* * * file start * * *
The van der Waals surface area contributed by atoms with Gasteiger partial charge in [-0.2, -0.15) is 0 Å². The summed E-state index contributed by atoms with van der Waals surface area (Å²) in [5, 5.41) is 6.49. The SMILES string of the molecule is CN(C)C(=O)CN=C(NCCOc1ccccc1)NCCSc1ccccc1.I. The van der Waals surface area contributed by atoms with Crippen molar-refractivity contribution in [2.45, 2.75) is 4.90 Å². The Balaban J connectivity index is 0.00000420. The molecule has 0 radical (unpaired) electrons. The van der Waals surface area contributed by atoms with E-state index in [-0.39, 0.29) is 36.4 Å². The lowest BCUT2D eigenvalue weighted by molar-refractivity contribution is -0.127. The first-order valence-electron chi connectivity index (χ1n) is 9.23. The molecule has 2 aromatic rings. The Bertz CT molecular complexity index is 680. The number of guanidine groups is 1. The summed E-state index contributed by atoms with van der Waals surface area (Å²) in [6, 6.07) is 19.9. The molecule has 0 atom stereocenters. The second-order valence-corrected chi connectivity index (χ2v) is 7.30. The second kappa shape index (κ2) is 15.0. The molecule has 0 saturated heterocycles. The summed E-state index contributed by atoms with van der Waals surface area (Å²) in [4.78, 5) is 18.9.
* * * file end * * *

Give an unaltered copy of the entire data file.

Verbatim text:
The van der Waals surface area contributed by atoms with Gasteiger partial charge in [-0.2, -0.15) is 0 Å². The summed E-state index contributed by atoms with van der Waals surface area (Å²) in [5, 5.41) is 6.49. The SMILES string of the molecule is CN(C)C(=O)CN=C(NCCOc1ccccc1)NCCSc1ccccc1.I. The van der Waals surface area contributed by atoms with Crippen molar-refractivity contribution in [2.45, 2.75) is 4.90 Å². The Balaban J connectivity index is 0.00000420. The molecule has 0 radical (unpaired) electrons. The van der Waals surface area contributed by atoms with E-state index in [-0.39, 0.29) is 36.4 Å². The lowest BCUT2D eigenvalue weighted by molar-refractivity contribution is -0.127. The first-order valence-electron chi connectivity index (χ1n) is 9.23. The molecule has 2 aromatic rings. The Bertz CT molecular complexity index is 680. The number of guanidine groups is 1. The summed E-state index contributed by atoms with van der Waals surface area (Å²) in [6, 6.07) is 19.9. The molecule has 0 atom stereocenters. The second-order valence-corrected chi connectivity index (χ2v) is 7.30. The second kappa shape index (κ2) is 15.0. The molecule has 0 saturated heterocycles. The summed E-state index contributed by atoms with van der Waals surface area (Å²) in [4.78, 5) is 18.9.